Two critically endangered Amur Tiger cubs, born to four-year-old tigress Minerva, have been welcomed at Woburn Safari Park, in Bedfordshire, UK.
These tiny tigers, born September 17th, are amongst the largest and rarest cats in the world. The new cubs signify an important achievement not just for the Park, but also for the international breeding programme of this threatened species.
The as-yet unsexed cubs are the first to be born at Woburn Safari Park in 23 years, arriving in the bespoke Tiger House and weighing in at a healthy 800-1200 grams (1.8 to 2.6 lbs.). First time mum Minerva is understandably protective of her new babies and the Park is delighted that she has taken to motherhood brilliantly, remaining settled and calm.
The proud new mum and her two cubs are all together in a special private den, away from the public, with as little disturbance and noise as possible. The cubs will start to explore the 9-acre tiger reserve in early 2016, until then they will continue to be under the constant watchful eye of mum.
Genetically, Minerva is ranked as the 7th most important female in the captive tiger population across Europe; with the cubs’ dad, Elton, the two are a very important genetic match that has been coordinated by the European Endangered Species Programme (EEP).
There are 326 Amur Tigers (also referred to as the Siberian tiger) in captivity across Europe and Russia, and only approximately 520 in the wild – a slight increase in wild numbers in the last 10 years.
Jo Cook, Co-ordinator at Amur Leopard and Tiger Alliance and also species co-ordinator for the European breeding programme (Europe & Russia) commented, “This is the first litter for Minerva and Elton and so far she’s doing a great job as a new mum, although there is still a lot for her to learn. These cubs will make an important contribution to the European breeding programme for Amur Tigers, as Minerva in particular is genetically very important and doesn't have many relatives in the population.”
“Maintaining a healthy captive population of Amur Tigers in zoos and parks is important because they act as an insurance population and can be used for reintroductions should that become a necessary conservation action to support wild Amur Tigers. The tigers in captivity also help raise awareness and inspire visitors to do what they can to support these projects that are protecting these amazing animals in the Russian Far East and northeast China. Not only is Woburn Safari Park playing a role in the Amur Tiger breeding programme, but it is also raising funds for the Amur Leopard and Tiger Alliance which supports conservation activities such as anti-poaching and population monitoring in Russia and China.”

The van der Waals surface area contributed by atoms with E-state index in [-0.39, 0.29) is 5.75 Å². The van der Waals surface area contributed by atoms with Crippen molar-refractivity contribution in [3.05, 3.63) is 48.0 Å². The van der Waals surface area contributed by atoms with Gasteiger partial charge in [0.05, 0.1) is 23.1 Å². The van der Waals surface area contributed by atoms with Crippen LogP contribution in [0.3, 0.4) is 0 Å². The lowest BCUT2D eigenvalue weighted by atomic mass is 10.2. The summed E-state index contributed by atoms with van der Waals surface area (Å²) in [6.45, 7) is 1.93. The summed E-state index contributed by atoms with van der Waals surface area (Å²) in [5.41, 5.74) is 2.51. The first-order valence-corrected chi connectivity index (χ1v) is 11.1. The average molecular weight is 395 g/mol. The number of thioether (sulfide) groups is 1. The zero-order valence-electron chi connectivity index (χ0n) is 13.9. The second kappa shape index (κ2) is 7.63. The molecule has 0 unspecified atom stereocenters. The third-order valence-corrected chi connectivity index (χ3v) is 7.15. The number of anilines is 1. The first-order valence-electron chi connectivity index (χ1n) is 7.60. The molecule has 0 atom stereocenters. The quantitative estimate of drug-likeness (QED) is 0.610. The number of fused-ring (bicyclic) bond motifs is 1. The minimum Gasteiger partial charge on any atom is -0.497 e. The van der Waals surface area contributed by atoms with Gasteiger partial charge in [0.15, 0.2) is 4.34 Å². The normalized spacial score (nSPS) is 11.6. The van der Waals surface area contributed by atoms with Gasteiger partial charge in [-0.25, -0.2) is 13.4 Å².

Woburn Safari Park is home to five Amur Tigers: two females – Minerva and Neurka, one male - Elton, and the two new cubs. Their home in ‘Kingdom of the Carnivores’ is a specially designed nine-acre enclosure complete with sleeping platforms and bathing pools, as they are the only big cats that like water.
The Amur Tiger (Panthera tigris altaica), also known as the Siberian Tiger, is a subspecies inhabiting mainly the Sikhote Alin mountain region with a small population in southwest Primorye Province in the Russian Far East.
The Amur and Bengal subspecies rank among the biggest living cats. Modern day Amur Tigers are lighter than Bengals.
Amur Tigers mate at any time of the year. Gestation lasts from 3 to 3 ½ months. Litter size is usually two or four cubs, but there can be as many as six. The cubs are born blind in a sheltered den and are left alone when the female leaves to hunt for food. Female cubs remain with their mothers longer than males. Female cubs will also establish territories close their mother and birth range.
The official status of the Amur Tiger is “Endangered”, according to the IUCN Red List of Threatened Species. The main threat continues to be poaching. The wild population is also affected by civil wars disrupting their native habitat, deforestation, and development of rural areas for humans. An improvement in local economies has led to greater resources being invested in conservation efforts for the tiger; however, an increase in economic activity has led to an increased rate of development and deforestation. A major obstacle in preserving the species is the enormous territory individual tigers require. It has been estimated that up to 450 sq km (about 174 sq miles) is needed by a single female and even more for a male.